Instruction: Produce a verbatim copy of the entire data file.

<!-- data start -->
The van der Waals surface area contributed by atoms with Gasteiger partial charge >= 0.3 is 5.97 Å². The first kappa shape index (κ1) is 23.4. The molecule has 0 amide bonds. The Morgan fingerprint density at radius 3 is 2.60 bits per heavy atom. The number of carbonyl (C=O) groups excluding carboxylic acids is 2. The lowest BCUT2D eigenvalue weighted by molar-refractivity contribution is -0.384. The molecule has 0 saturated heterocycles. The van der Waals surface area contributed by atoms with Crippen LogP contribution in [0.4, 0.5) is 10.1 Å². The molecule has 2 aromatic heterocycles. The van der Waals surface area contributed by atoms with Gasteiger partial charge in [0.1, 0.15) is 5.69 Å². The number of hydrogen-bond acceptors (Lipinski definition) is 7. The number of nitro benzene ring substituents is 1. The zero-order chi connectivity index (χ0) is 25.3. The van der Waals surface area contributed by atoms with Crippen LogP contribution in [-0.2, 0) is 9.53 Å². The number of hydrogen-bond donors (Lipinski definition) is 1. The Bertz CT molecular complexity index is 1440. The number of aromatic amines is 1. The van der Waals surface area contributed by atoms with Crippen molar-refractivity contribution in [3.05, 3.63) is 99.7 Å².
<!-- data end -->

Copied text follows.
The van der Waals surface area contributed by atoms with Gasteiger partial charge >= 0.3 is 5.97 Å². The first kappa shape index (κ1) is 23.4. The molecule has 0 amide bonds. The Morgan fingerprint density at radius 3 is 2.60 bits per heavy atom. The number of carbonyl (C=O) groups excluding carboxylic acids is 2. The lowest BCUT2D eigenvalue weighted by molar-refractivity contribution is -0.384. The molecule has 0 saturated heterocycles. The van der Waals surface area contributed by atoms with Crippen LogP contribution in [0.4, 0.5) is 10.1 Å². The molecule has 2 aromatic heterocycles. The van der Waals surface area contributed by atoms with Gasteiger partial charge in [0.1, 0.15) is 5.69 Å². The number of hydrogen-bond acceptors (Lipinski definition) is 7. The number of nitro benzene ring substituents is 1. The zero-order chi connectivity index (χ0) is 25.3. The van der Waals surface area contributed by atoms with Crippen LogP contribution in [-0.2, 0) is 9.53 Å². The number of hydrogen-bond donors (Lipinski definition) is 1. The Bertz CT molecular complexity index is 1440. The number of aromatic amines is 1. The van der Waals surface area contributed by atoms with Crippen molar-refractivity contribution in [3.05, 3.63) is 99.7 Å².